The United Kingdom’s new Foreign Secretary Boris Johnson grew up around the Northern Territory in Australia during the 1970s, and according to a new biography that’s going to be released this month, Mr. Johnson spent the majority of one of his first meetings with President Trump fielding questions about kangaroos.
Johnson and Mr. Trump met back in April, at a speed roundtable event to discuss counterterrorism.
While a pre-photo opportunity was arranged for Mr. Trump to ask the British Foreign Secretary a few questions, during the second question-and-answer period Mr. Johnson—the son of the Telegraph’s Asia editor—received a call from one of the American president’s attorneys, telling Mr. Johnson that Mr. Trump was on the phone.
That’s when Mr. Johnson, a magazine writer before he entered politics, decided to ask Mr. Trump what he knew about the size of Australia’s kangaroos.
“As you know, kangaroos are often big,” Mr. Johnson said, referring to the book detailing his years in the Australian bush. “Donald, will you confirm that these kangaroos are pretty tough guys?”
That’s when the president became agitated and “played with himself” trying to be funny, according to White House Press Secretary Sarah Huckabee Sanders, who accompanied the president to the gathering.
When Mr. Johnson went to shake Mr. Trump’s hand, however, Mr. Trump withdrew his hand from Mr. Johnson’s and shooed away any other White House photographer, according to the book by journalist and political commentator Sebastian Payne.
“Who’s that who?” Mr. Trump yelled. “Look, do you want to keep going? No, please just go. We’ve got to go because I’m speaking to somebody.”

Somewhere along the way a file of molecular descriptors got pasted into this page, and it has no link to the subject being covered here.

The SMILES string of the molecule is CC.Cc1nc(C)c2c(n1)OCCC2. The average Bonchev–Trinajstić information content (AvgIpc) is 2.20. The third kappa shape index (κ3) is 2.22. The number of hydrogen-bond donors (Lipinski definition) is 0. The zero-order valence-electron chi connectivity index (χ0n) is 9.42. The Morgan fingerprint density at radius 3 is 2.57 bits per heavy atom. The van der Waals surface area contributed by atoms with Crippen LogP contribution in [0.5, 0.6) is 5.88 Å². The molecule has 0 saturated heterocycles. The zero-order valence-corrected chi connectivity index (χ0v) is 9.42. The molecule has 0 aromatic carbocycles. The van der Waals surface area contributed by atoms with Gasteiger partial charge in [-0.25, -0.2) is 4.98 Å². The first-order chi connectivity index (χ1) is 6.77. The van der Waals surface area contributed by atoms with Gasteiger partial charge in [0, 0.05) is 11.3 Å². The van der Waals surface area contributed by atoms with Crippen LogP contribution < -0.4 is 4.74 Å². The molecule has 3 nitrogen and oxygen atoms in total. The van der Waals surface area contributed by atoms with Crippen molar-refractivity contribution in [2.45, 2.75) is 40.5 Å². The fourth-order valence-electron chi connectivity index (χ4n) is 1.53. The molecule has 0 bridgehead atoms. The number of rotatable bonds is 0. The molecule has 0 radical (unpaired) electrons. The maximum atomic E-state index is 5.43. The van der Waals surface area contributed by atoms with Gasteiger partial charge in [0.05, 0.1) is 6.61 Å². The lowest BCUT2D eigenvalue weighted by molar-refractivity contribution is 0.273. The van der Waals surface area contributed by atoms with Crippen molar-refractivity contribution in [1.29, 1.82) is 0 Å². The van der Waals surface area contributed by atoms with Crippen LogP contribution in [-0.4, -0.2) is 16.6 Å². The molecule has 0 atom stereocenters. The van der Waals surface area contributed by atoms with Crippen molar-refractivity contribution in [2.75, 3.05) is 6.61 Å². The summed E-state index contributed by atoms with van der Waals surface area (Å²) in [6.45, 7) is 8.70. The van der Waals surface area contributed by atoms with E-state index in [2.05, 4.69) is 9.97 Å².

The book, Mr. Payne’s “Pallbearer: Boris Johnson and the Story of the British Conservatives,” chronicles Johnson’s role in leading the Liberal Democrats from 1992 to 2010. Mr. Payne told Fox News that the exact episode described in the book occurred.
“It was just too much for him,” Mr. Payne said of Mr. Trump’s conduct. “He didn’t like it. And really, he was in a good mood, the president, and that was what was going on.”
During the encounter, Mr. Trump pushed aside all other journalists in the room as Mr. Johnson and his wife, Pippa Middleton, made a joke that “corporations were able to shoot kangaroos on that lands,” which was then translated into the president saying, “Get away from that, man,” according to Mr. Payne.
Mr. Trump and Mr. Johnson, who served together as Oxford University students in the 1970s, are close friends and Mr. Trump considers him to be one of his closest friends. During an event at the British Embassy in Washington, D.C., on Wednesday, Mr. Trump said of his own friendship with the British politician, “He’s a great guy, we get along great.”